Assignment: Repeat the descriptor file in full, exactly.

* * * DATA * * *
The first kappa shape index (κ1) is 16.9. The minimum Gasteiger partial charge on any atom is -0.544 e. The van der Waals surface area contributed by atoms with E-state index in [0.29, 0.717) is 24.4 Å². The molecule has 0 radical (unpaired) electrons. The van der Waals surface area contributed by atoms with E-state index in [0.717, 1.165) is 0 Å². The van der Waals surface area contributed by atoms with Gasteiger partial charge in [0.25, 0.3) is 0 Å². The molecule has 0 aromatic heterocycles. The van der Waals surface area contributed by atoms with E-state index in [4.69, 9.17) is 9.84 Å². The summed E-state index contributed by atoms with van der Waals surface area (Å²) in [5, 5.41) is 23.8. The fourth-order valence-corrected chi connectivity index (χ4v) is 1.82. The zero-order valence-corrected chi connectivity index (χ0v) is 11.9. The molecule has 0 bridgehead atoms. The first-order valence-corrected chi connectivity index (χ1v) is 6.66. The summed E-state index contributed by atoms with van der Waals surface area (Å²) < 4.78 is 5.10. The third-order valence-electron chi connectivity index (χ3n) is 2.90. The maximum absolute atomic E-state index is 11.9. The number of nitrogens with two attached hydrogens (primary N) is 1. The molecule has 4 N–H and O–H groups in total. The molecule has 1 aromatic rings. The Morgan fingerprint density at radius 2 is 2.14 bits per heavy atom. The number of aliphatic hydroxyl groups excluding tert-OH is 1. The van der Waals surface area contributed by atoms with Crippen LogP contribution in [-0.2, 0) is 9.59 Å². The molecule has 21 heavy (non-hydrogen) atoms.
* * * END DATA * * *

The first kappa shape index (κ1) is 16.9. The minimum Gasteiger partial charge on any atom is -0.544 e. The van der Waals surface area contributed by atoms with E-state index in [0.29, 0.717) is 24.4 Å². The molecule has 0 radical (unpaired) electrons. The van der Waals surface area contributed by atoms with E-state index in [0.717, 1.165) is 0 Å². The van der Waals surface area contributed by atoms with Gasteiger partial charge in [0.25, 0.3) is 0 Å². The molecule has 0 aromatic heterocycles. The van der Waals surface area contributed by atoms with E-state index in [4.69, 9.17) is 9.84 Å². The summed E-state index contributed by atoms with van der Waals surface area (Å²) in [5, 5.41) is 23.8. The fourth-order valence-corrected chi connectivity index (χ4v) is 1.82. The zero-order valence-corrected chi connectivity index (χ0v) is 11.9. The molecule has 0 bridgehead atoms. The first-order valence-corrected chi connectivity index (χ1v) is 6.66. The summed E-state index contributed by atoms with van der Waals surface area (Å²) < 4.78 is 5.10. The third-order valence-electron chi connectivity index (χ3n) is 2.90. The maximum absolute atomic E-state index is 11.9. The number of nitrogens with two attached hydrogens (primary N) is 1. The molecule has 4 N–H and O–H groups in total. The molecule has 1 aromatic rings. The Morgan fingerprint density at radius 2 is 2.14 bits per heavy atom. The number of aliphatic hydroxyl groups excluding tert-OH is 1. The van der Waals surface area contributed by atoms with Crippen LogP contribution in [-0.2, 0) is 9.59 Å². The molecule has 21 heavy (non-hydrogen) atoms.